THE HAYWOOD CASE (STILL CONT.)
One day the case of Spencer Haywood, who was signed—some say prematurely—from college into professional basketball, will be resolved. In the meantime not many pragmatic solutions have been offered. It would seem to be a violation of free enterprise to deny a college player the privilege of going into the pro game before graduation, or whenever he likes. Why should an athlete with unique skills be prevented from selling them in the marketplace because of a self-serving and possibly illegal agreement between the colleges and the pro leagues? On the other hand, to permit unlimited signings of college athletes might come close to destroying college sports as we now know them (SI, March 29).
Now comes Ted O'Leary, a student of sport and jurisprudence, with a suggestion. O'Leary would set up a national commission consisting of representatives of the pro leagues, the NCAA and its member institutions and, most important, representatives of two groups largely overlooked by the sports bureaucracy—the athletes and their parents. Head the commission, O'Leary says, with someone beholden to neither the colleges nor the pros. If a college athlete believed he had a valid reason to sign with a pro team he could apply for permission to the commission. The latter would elicit all pertinent facts—such as whether the athlete or members of his family were truly suffering financial hardship, his chances for professional success in sport without additional college experience, whether the athlete had the innate intelligence to profit from a college education, and so on. The commission then would rule.
To contend that this would deprive the athlete of an education overlooks the fact that he could always go back to college in the off season and work for a degree, as some pro athletes now do. He would have his own money to pay for his education and he could concentrate on his studies far better than when forced to spend several hours a day going to football and basketball practice and attending squad meetings.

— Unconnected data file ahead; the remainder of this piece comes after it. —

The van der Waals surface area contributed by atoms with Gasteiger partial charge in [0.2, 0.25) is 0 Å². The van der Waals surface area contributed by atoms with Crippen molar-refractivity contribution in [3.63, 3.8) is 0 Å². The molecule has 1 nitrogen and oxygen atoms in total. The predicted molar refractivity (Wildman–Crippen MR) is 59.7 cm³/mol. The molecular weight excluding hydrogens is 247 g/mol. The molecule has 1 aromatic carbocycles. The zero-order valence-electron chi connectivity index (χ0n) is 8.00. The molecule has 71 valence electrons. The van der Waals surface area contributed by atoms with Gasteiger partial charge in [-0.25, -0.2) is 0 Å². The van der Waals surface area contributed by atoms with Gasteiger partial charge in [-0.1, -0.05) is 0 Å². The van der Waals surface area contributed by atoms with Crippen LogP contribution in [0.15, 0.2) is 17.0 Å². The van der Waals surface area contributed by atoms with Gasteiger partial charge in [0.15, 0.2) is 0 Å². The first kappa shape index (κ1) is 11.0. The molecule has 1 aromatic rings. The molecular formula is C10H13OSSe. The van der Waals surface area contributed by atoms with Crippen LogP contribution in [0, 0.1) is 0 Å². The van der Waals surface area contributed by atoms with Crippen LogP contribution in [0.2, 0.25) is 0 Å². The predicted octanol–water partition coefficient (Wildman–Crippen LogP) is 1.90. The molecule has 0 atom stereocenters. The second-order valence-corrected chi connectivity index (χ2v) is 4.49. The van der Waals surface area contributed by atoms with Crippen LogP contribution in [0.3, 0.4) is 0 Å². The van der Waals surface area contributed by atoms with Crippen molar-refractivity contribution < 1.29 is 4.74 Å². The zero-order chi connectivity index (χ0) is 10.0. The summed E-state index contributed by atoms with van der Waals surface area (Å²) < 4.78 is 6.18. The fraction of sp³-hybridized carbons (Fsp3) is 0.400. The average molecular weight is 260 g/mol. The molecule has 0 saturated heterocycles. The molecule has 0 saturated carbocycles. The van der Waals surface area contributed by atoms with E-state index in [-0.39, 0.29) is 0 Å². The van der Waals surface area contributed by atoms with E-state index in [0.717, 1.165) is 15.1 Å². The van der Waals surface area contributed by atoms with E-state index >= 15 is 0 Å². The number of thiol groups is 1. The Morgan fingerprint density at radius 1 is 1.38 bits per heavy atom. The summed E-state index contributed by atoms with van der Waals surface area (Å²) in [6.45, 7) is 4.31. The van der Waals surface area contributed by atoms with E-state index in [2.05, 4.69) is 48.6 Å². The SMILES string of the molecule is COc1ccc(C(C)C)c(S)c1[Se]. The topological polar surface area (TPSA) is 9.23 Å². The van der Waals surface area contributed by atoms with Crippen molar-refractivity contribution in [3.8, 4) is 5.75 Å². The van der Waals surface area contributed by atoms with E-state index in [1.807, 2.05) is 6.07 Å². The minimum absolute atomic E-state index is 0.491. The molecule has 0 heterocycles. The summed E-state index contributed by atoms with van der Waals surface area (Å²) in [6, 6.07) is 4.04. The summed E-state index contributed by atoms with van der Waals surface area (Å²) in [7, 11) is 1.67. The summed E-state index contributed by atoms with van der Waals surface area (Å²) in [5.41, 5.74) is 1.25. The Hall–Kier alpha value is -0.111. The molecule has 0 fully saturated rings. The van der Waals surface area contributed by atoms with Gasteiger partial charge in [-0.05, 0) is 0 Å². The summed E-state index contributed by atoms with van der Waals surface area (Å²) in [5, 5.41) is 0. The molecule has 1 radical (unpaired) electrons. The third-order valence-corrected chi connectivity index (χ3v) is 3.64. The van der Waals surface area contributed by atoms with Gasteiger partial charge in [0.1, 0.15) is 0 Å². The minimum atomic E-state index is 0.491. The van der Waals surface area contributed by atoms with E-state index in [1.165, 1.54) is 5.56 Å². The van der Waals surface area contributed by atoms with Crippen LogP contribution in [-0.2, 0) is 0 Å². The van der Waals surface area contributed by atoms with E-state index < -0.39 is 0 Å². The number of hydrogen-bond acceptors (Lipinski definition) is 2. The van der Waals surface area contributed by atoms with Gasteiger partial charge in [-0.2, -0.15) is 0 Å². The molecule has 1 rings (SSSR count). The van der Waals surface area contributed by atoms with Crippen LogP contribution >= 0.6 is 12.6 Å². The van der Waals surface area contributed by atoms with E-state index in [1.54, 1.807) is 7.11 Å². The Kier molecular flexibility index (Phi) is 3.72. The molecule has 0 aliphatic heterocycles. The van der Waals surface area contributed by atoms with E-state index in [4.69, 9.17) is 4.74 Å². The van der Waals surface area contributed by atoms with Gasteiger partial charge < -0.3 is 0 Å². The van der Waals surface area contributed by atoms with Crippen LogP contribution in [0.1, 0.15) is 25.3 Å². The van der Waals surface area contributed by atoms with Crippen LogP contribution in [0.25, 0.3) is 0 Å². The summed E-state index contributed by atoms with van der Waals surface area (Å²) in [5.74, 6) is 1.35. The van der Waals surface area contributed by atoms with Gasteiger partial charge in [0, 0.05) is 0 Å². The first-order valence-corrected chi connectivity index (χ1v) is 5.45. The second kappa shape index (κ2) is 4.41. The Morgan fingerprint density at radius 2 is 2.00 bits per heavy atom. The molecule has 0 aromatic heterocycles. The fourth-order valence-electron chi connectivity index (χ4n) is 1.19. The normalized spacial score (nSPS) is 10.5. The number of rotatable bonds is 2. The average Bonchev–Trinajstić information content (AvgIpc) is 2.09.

As it is, all too few college athletes graduate. The protestations of the college people about the pros robbing college athletes of their chance for an education would go down better if the college people gave more effort to seeing that their athletes got their degrees.
NEW GOALS FOR HOCKEY
Professional hockey is approaching its particular educational problem with far more concern for the individual. Hockey players are traditionally inducted into the game even before their 'teens and soon have but little time for school. Many players in the National Hockey League lack high school diplomas. Now the NHL is taking a long step toward repairing the situation.
So that the players may complete or at least further their education without interfering with their hockey careers, the league has worked out special arrangements with the University of Ottawa, which will offer two six-week courses each summer. Players may complete high school, take a college preparatory course or take college courses which will earn credits toward a degree. There will be courses in public speaking and business management which will be noncredit but will be prerequisites for all other courses. Cost of tuition, room and board will be shared equally by the players and their teams.
Clarence Campbell, league president, called the move "the most significant thing we've done since the institution of the pension plan."
You scored a goal that time, Clarence.